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Currently Viewing Posts Tagged Loss of Consortium

“Wilson, I’m Sorry”

     In  “Cast Away” Tom Hanks plays Chuck Noland, as the only actor on screen,  throughout most of the movie. Somehow, he carries the movie  except for a Wilson brand volleyball. He spends over 1500 days on the island alone, with “Wilson”.

     During the time he is stuck on the island, he contemplates suicide many times; going as far as making a test dummy, to toss off the cliff, as he worked toward his plan to die. Wilson was his only companion, and ultimately impacted his decision to not give up.

     He became so attached to Wilson that he took the volleyball with him on his ultimate escape raft. “They” fought through waves, storms and even whales. At one point, Noland falls asleep to the rocking of the waves and somehow, despite being tremendously secured to the raft, Wilson falls off the perch and begins floating away.

     Noland wakes up and soon realizes that Wilson is missing. He begins to scream, “Wilson, where are you”. Soon, he sees Wilson several yards away in the ocean. Noland, without thought, jumps off the raft to rescue Wilson until he comes  to the conclusion that he cannot swim to “rescue” Wilson, without losing the raft and his own life.

     Yes, I admit it. At that point, I actually felt myself getting a bit choked up as Noland began to sob uncontrollably and apologize for letting Wilson down, and not getting Wilson home.

     In the world of insurance and accident law, loss is evaluated and a worth or fair market value is assigned. Big Business and those that want to restrict access to the Courtroom, constantly talk about restrictions on damages and a certainty of liability and expense.

     It reminds me of the memo that came out in  1973, that was known as Ford’s “Pinto Memo”. At the time, Ford management was dealing with the possible dangers of the Pinto automobile. Information became available that people were dying in crashes, as a result of cars easily rolling over, and fuel leakage/fires.

     The memo dealt with the cost of modification to fix the fuel tank problem. The memo showed that the total estimated cost to fix the cars would be about $11 per car or a total of $137.5 million.

     Then, the memo costed out expected litigation costs and settlement payouts, to crash victims or their families and estates if the repairs were not made.

     It was deemed cheaper not to fix the Pinto; But, instead, just absorb the expense of estimated lawsuit payouts, which was an estimated $49.53 million. By not making the necessary modification, Ford expected to save about 90 Million.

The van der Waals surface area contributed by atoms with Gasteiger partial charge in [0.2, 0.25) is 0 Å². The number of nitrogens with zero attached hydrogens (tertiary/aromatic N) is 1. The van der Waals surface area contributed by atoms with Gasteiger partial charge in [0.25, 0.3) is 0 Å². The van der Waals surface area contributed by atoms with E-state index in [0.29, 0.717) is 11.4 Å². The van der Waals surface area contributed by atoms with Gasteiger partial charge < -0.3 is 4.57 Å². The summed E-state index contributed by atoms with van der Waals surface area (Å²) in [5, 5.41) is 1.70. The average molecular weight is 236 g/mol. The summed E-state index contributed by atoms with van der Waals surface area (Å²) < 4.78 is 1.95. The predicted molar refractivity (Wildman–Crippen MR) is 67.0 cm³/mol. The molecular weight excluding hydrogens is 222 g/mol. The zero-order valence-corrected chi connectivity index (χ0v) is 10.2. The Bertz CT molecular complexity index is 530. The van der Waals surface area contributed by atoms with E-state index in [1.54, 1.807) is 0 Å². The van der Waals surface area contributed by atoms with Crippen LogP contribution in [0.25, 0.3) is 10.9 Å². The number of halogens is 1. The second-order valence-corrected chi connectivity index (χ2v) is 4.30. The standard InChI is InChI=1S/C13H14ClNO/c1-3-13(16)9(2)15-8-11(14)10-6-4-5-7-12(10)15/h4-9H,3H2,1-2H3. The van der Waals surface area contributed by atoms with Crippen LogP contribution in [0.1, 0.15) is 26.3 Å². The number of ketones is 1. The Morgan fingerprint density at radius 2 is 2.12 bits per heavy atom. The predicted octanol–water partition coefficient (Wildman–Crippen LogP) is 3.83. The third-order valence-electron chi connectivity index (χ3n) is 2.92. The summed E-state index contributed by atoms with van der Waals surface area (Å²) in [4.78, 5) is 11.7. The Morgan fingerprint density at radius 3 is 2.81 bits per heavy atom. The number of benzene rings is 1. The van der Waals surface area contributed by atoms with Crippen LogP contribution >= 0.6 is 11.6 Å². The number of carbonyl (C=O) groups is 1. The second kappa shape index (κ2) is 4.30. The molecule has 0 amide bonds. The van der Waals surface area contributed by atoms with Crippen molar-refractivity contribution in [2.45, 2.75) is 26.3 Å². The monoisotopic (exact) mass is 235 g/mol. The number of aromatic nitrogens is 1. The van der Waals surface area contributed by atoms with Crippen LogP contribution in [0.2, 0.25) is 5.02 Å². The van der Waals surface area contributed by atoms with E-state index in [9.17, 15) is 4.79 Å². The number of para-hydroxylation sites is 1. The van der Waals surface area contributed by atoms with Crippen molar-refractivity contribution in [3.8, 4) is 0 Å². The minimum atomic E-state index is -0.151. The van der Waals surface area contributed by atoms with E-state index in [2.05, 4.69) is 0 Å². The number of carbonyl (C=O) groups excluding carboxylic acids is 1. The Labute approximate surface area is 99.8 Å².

Big Business is constructed to turn profits for the shareholder. However, the law allows damages that take other factors into consideration,  like loss of enjoyment of life, emotional damages; and, when necessary, punishment damages.

     When politicians talk about making their state friendly to business, by having caps and restrictions to the Courtroom; what they are really saying is that everything should be looked upon as a fixable expense. It is “Ford Memo” thinking. 

     In “Cast Away” the loss of Wilson wasn’t just the loss of a volleyball. There was a loss of companionship. It’s not always what you lose.  Sometimes, maybe consideration should be given to what you are left with.

Loss of Consortium:Impact on Family

     Plastic surgeon Dr. Maxwell Maltz tells the story of a woman who came to him for help. She told the doctor about her husband, who had been injured in a fire while trying to save his parents from a burning house.

     Unfortunately, the man’s rescue attempt was unsuccessful and his parents died in the fire. It left the man’s face burned and disfigured. He was physically and emotionally scarred. He then believed that his pain and disfigurement must have been because God was punishing him. After that, the man would not go out in public and didn’t even want his wife to see him.

     When the wife relayed this story, Dr Maltz told her not to worry, “I can restore his face”. The wife did not react as Dr. Maltz expected because she knew that her husband had repeatedly refused help, and that he would not seek treatment from Dr. Maltz.

     Dr. Maltz then asked why she had come to see him, if her husband would not let him operate to fix the disfigurement. “Because” she said, “I want you to disfigure my face so that I can be like him. If I can share his pain, then maybe he will let me back in his life.”

     Dr. Maltz denied her request but was so moved by her sincere request that he was determined to speak to the husband. Knocking on the man’s bedroom door, he called out loudly, “I’m a plastic surgeon, and I want you to know that I can restore your face.”